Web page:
Simon Morris wrote:
pawan chopra wrote:Kindly suggests good book for JavaFX. I am a beginner to JavaFX.
I've hung back from answering this, as I'm the author of one of the JavaFX books currently available and I didn't think it would be fair for me to comment. However, as nobody else has volunteered an answer, I'll tell you about the two books I've experience of.
"Pro JavaFX Platform" (APress) is written by four highly respected members of the JavaFX community, including Stephen Chin who runs the JFXtras project (housing various extensions/alternatives to the standard JFX libraries). The book offers a comprehensive tutorial of JavaFX 1.2 plus the JFXtras project using Netbeans, through a series of small examples and a few larger projects. It is also designed to work well as a desktop API reference.
"JavaFX in Action" (Manning) was written by myself as a tutorial for novices that mixes fun with practicality. The book explains in depth (and in plain English) what makes JavaFX special and why it works the way it does, through a series of projects (my fav is the Enigma machine emulator!) It deliberately does not cover every single API class, just a broad representative sample -- the idea: compliment on-line docs, don't reprint them! The book is IDE agnostic, and tries to use free/open source tools when possible (eg: Inkscape rather than Adobe Illustrator).
Both books cover the latest JavaFX version (1.2) and both where written with the cooperation of Sun's JavaFX team members. Other books are available, but I'm not familiar with them -- hopefully other forum members will provide details.
Andriy Tsykholyas wrote:
Jiri Goddard wrote:
yes. jfx takes advantage of gpu.
thanks for answer. Is GPU used in all platforms, including Linux? Or this is just Windows advantage?
Philippe Lhoste wrote:I am not familiar with existing game frameworks, but I doubt they have a concept of character or enemy, as they are more on the "business logic" end, and are not suited to all games (like Tetris...); they are easy enough to create and customize to your own needs.
Tiled world can be done with the Tile layout and you can scroll it with a ClipView.
Jordan Thompson wrote:I have a chart that I would like to change the type on the fly (i.e. with a combo box of several different types) so the user can choose the one that is best for his/her needs. How would you go about this? I've been looking for a refresh/repaint function for the scene, but quite frankly I am lost.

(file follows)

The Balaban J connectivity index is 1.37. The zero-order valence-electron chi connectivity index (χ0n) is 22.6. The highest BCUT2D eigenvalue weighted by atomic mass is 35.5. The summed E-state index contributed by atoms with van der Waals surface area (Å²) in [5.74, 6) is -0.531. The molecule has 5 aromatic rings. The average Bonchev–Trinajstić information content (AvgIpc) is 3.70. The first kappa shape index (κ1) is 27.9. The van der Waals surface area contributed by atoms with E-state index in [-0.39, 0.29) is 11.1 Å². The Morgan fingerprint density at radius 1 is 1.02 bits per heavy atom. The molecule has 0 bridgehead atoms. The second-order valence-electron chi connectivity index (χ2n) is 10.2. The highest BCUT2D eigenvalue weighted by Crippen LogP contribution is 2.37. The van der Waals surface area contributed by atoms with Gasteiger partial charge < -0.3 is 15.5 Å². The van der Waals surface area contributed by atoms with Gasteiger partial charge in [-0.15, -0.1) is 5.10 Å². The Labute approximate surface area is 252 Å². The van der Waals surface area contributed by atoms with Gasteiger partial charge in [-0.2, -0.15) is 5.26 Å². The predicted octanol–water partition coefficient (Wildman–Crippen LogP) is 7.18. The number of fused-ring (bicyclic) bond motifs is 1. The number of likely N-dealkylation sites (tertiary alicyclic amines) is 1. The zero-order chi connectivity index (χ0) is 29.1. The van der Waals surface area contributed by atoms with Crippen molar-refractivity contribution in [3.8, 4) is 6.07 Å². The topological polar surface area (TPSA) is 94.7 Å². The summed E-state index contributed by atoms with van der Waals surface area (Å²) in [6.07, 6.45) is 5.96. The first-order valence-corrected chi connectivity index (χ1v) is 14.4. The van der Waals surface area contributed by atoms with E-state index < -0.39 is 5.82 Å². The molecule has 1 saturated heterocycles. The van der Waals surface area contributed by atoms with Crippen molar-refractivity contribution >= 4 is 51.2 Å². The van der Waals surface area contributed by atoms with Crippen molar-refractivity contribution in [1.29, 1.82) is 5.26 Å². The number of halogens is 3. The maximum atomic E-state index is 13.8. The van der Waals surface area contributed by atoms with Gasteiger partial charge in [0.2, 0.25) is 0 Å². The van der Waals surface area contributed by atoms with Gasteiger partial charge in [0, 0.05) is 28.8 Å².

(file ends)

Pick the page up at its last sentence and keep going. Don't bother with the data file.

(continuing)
uday batta wrote:Hi..i am new to JavaFX..need help...
How To Use JavaFX Charts in my Java Web Application.???
Do i need to maintain two different projects ..one for JavaFX and one for Java Web Application...
My Object is use JavaFX charts in my Java Web Application...
please help...thanks in advance
nayela khan wrote:
Are you testing it in applet mode? In this case, you must sign the applet.
I am not testing in applet mode. I just run the project in netbeans 6 or alternatively, running the project creates a projectName.jnlp file which i can add to widgetFX dock
Looking again, I see backslashes. You are on Windows? You should specify a drive (absolute path), I think, something like: "E:/temp/test.xml"
It is hard to say on which drive the current directory is (unless you have only one disk & partition).
I even tried giving the complete drive path but still get the same exception..
Andriy Tsykholyas wrote:Hi,
I'm interested in hardware acceleration capabilities of Java GUI and particularly JavaFX. I believe this is vitally important in the age of powerful GPUs. Adobe and Nvidia recently announced GPU acceleration for flash player. This would definitely provide a better experience for flash users owning Nvidia GPU.
What is going on in Java with GPU acceleration?
Has JavaFX some advantages in this area over Swing and SWT?
Jeff Moles wrote:My company makes an implementation of CDC/PBP for the things you mention. What are you looking for?
Originally posted by Peter Chase:
How would you know? The AppUtil class is presumably a class written by, or in use by, the original poster.
Depending on what it does, the String.trim() may or may not be equivalent.